I had just started college as a 17-year old and completed Rush (a recruitment week for sororities). I had pledged a sorority that week but was feeling a little nervous about the decision. As much as I liked the older sorority members I met during Rush, there was one girl that made me wonder if I really fit into the sorority life. She had been in the dorm across the hall from me during Rush week. I kept thinking, “Man she is uninhibited and wild; I hope we don’t end up in the same sorority.” She was loud and abrasive; beautiful but wild and untamed. I have to admit I was a little afraid of her. Of course, she stood beside me in our first pledge photo. I had heard all the cautionary tales of Greek life, which included forced drinking, wild parties, and hazing. I was worried about what I had just gotten myself into by joining one of the ‘cool’ sororities on campus. I wasn’t much of a wild child, although I appreciated it in others, and I wondered if I would be uncomfortable, or worse still, forced to change to remain a part of this group I had pledged myself to.
As my head was processing all of that, I was primed for the speaker that took the stage in my first worship service with the Baptist Student Union (BSU). It was a dark room with really soft lighting and fantastic music. The speaker talked about all the dangers of college and how Jesus had died for our sins and would help us manage and resist the temptation to sin. I was sold – maybe I could be a sorority girl if Jesus could help me manage the temptation. He could be my excuse – “I would love to party, but I am a Christian.” It was just as self-righteous and nerdy as it sounds. As an added bonus, if I should falter, this version of Jesus I was being offered would be incredibly disappointed but would forgive me. This service was the beginning of my journey with what I like to call ‘sin manager’ Jesus or ‘Jiminy Cricket’ Jesus. He would keep me from ruining my reputation with booze and boys. My fear of letting him down meant I would keep the narrow path, or at least do my best to hide it if I should succumb to temptation.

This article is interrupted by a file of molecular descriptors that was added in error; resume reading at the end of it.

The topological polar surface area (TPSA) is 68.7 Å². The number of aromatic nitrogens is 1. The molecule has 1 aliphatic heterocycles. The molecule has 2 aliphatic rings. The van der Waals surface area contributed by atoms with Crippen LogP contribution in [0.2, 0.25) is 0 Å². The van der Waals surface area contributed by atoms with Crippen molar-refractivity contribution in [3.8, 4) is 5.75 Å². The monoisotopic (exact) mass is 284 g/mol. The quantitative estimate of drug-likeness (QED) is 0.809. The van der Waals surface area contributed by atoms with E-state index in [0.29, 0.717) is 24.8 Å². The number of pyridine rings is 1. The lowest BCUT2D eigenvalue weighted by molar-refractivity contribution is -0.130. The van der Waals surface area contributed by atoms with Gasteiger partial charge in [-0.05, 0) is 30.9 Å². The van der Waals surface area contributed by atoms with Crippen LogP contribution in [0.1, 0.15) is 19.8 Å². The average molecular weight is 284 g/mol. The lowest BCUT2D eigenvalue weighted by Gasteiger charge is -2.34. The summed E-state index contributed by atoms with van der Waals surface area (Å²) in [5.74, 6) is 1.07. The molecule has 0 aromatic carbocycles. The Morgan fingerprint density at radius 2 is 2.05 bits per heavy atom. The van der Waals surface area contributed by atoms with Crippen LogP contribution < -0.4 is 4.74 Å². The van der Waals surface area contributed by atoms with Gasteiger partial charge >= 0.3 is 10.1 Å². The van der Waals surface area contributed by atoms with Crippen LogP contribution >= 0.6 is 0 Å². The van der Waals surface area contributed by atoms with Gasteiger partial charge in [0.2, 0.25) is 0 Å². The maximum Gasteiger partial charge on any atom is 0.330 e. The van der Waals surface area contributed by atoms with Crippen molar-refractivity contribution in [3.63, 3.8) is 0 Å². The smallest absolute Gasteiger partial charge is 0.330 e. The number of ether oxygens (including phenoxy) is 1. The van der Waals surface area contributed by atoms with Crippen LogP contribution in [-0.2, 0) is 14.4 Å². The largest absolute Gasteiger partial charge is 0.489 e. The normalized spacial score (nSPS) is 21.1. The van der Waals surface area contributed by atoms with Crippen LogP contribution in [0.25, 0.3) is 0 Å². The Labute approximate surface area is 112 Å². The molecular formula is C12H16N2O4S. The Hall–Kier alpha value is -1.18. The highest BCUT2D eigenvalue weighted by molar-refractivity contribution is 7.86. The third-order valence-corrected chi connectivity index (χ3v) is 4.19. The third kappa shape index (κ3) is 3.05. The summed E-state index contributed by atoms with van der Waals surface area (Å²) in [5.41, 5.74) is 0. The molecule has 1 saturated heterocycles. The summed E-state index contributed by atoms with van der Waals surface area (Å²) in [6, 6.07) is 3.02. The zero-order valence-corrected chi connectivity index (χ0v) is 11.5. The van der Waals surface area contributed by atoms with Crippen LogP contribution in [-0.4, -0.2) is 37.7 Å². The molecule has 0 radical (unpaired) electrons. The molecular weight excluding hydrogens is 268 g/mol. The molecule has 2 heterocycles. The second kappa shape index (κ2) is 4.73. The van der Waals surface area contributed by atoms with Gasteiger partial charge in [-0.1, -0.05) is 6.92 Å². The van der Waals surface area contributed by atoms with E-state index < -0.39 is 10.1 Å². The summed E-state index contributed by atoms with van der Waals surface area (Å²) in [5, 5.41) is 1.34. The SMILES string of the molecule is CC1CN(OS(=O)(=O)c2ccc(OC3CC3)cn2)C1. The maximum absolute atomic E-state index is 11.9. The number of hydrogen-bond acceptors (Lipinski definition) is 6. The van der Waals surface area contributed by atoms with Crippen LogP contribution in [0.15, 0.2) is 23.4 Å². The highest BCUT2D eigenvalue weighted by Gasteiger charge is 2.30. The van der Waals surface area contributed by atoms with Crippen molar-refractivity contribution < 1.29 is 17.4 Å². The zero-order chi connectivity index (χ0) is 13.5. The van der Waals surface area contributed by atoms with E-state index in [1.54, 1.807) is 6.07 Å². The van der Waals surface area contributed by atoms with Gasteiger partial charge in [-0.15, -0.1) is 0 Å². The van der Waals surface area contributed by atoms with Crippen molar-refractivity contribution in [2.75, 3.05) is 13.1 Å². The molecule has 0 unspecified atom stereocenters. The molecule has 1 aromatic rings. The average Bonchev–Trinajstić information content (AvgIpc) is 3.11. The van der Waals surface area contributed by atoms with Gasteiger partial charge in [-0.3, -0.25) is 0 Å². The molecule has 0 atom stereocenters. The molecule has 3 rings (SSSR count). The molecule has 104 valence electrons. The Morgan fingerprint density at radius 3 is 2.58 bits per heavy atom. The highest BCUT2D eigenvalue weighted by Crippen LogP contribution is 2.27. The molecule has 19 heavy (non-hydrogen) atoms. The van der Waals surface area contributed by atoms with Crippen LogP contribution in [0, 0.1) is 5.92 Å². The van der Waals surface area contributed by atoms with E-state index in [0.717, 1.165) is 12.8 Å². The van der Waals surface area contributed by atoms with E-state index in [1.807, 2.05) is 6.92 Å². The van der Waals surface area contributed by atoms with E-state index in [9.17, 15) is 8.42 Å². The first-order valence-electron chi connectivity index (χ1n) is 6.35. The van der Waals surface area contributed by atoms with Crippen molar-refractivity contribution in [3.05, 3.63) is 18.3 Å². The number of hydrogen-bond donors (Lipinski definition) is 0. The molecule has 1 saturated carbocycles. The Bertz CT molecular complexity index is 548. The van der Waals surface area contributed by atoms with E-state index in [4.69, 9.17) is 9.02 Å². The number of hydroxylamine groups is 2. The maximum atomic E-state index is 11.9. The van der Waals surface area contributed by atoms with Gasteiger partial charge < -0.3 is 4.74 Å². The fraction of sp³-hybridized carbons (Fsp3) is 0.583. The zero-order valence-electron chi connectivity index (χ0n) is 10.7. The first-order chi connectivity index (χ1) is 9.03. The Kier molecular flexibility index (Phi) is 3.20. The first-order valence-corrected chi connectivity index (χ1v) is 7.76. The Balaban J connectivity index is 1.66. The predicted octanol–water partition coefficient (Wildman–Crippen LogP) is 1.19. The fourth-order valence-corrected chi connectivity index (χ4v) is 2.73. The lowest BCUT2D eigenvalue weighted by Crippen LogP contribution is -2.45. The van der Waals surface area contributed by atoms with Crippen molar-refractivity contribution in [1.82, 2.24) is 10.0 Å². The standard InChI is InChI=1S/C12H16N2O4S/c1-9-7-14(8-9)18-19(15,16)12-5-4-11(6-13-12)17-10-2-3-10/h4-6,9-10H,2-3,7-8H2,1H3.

When we moved to the United States, I was beginning high school. Our family had chosen to attend a United Methodist church. Our denomination, the United Church of Canada, isn’t an international denomination as the name suggests. United Methodism fit with our more moderate views and was similar in polity and practice to what I had grown up with. At that point I had a little exposure to ‘sin manager’ Jesus at youth retreats and through my participation in parachurch groups, but it really wasn’t until college that I adopted this view of who Jesus was supposed to be in my life.
As well as enjoying sorority life, I got very involved in two on-campus Christian groups: the United Methodist Wesley Foundation and the BSU. I loved both for different reasons. Truthfully, without both I wouldn’t have gone into ministry, although my call to ministry was not supported by the leaders of the BSU. I went to the Wesley Foundation for the deep Bible study and for the community. The Wesley Foundation was led by a woman named Rev. Karen Koons. She was fantastic at creating community and being present to us. I attended the BSU for the music (they had a full band) and for the size of the community. The BSU was always full during worship and the energy was contagious. My best friend and I attended both, and soon, some friends began to call us “Metho-Baptists.”
I joined the leadership team of both religious groups. Pretty soon after joining the leadership team of the BSU, I found myself called into the BSU director’s office. It was discovered that a group of friends and I had attended a local club and gone dancing. I hadn’t been drinking, just dancing, but they were concerned that it would appear that I was participating in what they deemed inappropriate behavior for a follower of Christ. I wanted to point out that the club wasn’t much different than the worship services that I had attended at the BSU, with fancy lighting and great music, but I knew now wasn’t the time. ‘Sin manager’ Jesus was angry at me, and even though in my eyes I hadn’t sinned, the appearance of it mattered to these leaders.
I look back on those days and I think that I missed the whole point of this Jesus thing. I don’t think Jesus just came to save us from our sins. That equation is a zero equation, one that merely balances the budget: we sin, Jesus takes that away, and we are at a zero balance. I think that Jesus came for what John 10 calls a life of abundance. Jesus doesn’t want us to just survive, making sure to avoid sinning along the way, but to thrive. The word ‘abundance’ from John 10 can be translated as uncommon or uncommonly big. Jesus wants us to live a life that is uncommonly big, and that friends is about way more then sin management. And that doesn’t have time for self-righteousness or fear of getting it wrong. If we are to live these big lives, we have to be ready to not fit in with the religious and be an outlier; but I have found that is a great place to be, with even better company. I don’t think Jesus died to save me from something but to save me for something…